According to study done by Washington State University, a popular chemotherapy treatment may pass on a hazardous legacy to children and grandchildren of teenage cancer survivors. The study, published online in iScience, discovered that male rats given ifosfamide during adolescence produced offspring and grand-offspring with an elevated risk of illness. While past studies have demonstrated that cancer treatments can raise a patient’s risk of having the disease later in life, this is one of the first studies to indicate that vulnerability can be transmitted down to the third generation of unexposed kids.
“The findings suggest that if a patient receives chemotherapy, and then later has children, that their grandchildren, and even great-grandchildren, may have an increased disease susceptibility due to their ancestors’ chemotherapy exposure,” said Michael Skinner, a WSU biologist and corresponding author on the study.
Skinner stressed that the findings should not deter cancer patients from undergoing chemotherapy because it may be a very successful treatment. Chemotherapy medications target malignant cells and inhibit their replication, but they have numerous adverse effects since they affect the entire body, including the reproductive system.
Given the consequences of this study, the researchers advise cancer patients who wish to have children later to take safeguards, such as freezing sperm or ova before undergoing chemotherapy.
Researchers subjected a group of young male rats to ifosfamide for three days, simulating the length of treatment that a teenage human cancer patient may get. These rats were then mated with female rats that had not been exposed to the medication.
The pups were then mated with another group of unexposed rats. Although the first-generation kids had some exposure to the chemotherapy medication since their fathers’ sperm was exposed, researchers discovered a higher incidence of illness in not just the first-generation, but also the second-generation, who had no direct contact to the drug. While there were some generational and gender variances, the related concerns included a higher prevalence of renal and testicular disorders, as well as delayed puberty and abnormally low anxiety, indicating a diminished capacity to detect danger. The researchers also looked at the rats’ epigenomes, which are biological processes that are unrelated to DNA sequence but impact gene expression, such as turning genes on or off.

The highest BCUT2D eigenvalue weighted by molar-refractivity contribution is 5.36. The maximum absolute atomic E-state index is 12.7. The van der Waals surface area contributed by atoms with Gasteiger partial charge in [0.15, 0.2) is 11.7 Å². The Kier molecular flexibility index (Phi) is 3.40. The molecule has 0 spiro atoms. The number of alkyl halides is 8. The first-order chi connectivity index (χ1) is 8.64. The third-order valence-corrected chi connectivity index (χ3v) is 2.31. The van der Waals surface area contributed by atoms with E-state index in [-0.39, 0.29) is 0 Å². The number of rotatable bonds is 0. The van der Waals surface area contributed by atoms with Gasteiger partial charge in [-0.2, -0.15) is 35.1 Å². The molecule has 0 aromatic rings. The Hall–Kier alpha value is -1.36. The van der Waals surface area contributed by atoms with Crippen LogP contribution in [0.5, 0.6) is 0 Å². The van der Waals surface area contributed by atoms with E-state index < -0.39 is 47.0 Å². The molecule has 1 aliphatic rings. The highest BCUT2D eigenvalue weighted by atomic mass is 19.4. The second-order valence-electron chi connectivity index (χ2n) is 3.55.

Previous study has demonstrated that toxicant exposure, especially during development, can result in epigenetic alterations that are passed down through sperm and ova. The findings of the researchers’ investigation revealed epigenetic alterations in two generations of rats subjected to chemotherapy. The fact that these abnormalities were observed in grand children who had no direct contact to the chemotherapy treatment suggests that the harmful effects were passed down through epigenetic inheritance.
Skinner and colleagues at the Seattle Children’s Research Institute are presently doing a human research with former teenage cancer patients to understand more about the impact of chemotherapy on fertility and illness susceptibility later in life.
A better knowledge of chemotherapy’s epigenetic shifts could also help inform patients of their likelihood of developing certain diseases, creating the possibility of earlier prevention and treatment strategies, Skinner said.
“We could potentially determine if a person’s exposure had these epigenetic shifts that could direct what diseases they’re going to develop, and what they’re going to potentially pass on to their grandchildren,” he said. “We could use epigenetics to help diagnose whether they’re going to have a susceptibility to disease.”